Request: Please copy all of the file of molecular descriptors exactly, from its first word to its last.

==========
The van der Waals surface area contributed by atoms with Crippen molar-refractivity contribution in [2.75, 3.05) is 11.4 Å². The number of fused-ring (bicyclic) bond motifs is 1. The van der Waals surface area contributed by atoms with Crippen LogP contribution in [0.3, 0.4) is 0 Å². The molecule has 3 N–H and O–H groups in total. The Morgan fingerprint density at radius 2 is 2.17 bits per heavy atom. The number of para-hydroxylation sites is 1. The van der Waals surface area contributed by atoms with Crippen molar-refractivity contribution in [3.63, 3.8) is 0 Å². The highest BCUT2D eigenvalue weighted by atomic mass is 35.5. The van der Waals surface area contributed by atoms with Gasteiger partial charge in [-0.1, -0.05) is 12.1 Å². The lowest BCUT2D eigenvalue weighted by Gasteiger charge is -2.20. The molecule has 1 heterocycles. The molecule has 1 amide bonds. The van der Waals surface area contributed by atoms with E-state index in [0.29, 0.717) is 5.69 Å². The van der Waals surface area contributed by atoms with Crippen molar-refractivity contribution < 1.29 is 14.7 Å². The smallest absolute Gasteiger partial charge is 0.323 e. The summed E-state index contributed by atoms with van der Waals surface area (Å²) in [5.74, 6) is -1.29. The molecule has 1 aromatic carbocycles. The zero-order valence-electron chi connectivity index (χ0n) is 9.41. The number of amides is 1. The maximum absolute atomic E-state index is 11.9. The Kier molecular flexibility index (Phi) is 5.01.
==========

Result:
The van der Waals surface area contributed by atoms with Crippen molar-refractivity contribution in [2.75, 3.05) is 11.4 Å². The number of fused-ring (bicyclic) bond motifs is 1. The van der Waals surface area contributed by atoms with Crippen LogP contribution in [0.3, 0.4) is 0 Å². The molecule has 3 N–H and O–H groups in total. The Morgan fingerprint density at radius 2 is 2.17 bits per heavy atom. The number of para-hydroxylation sites is 1. The van der Waals surface area contributed by atoms with Crippen molar-refractivity contribution in [3.63, 3.8) is 0 Å². The highest BCUT2D eigenvalue weighted by atomic mass is 35.5. The van der Waals surface area contributed by atoms with Gasteiger partial charge in [-0.1, -0.05) is 12.1 Å². The lowest BCUT2D eigenvalue weighted by Gasteiger charge is -2.20. The molecule has 1 heterocycles. The molecule has 1 amide bonds. The van der Waals surface area contributed by atoms with E-state index in [0.29, 0.717) is 5.69 Å². The van der Waals surface area contributed by atoms with Crippen molar-refractivity contribution < 1.29 is 14.7 Å². The smallest absolute Gasteiger partial charge is 0.323 e. The summed E-state index contributed by atoms with van der Waals surface area (Å²) in [5.74, 6) is -1.29. The molecule has 1 aromatic carbocycles. The zero-order valence-electron chi connectivity index (χ0n) is 9.41. The number of amides is 1. The maximum absolute atomic E-state index is 11.9. The Kier molecular flexibility index (Phi) is 5.01.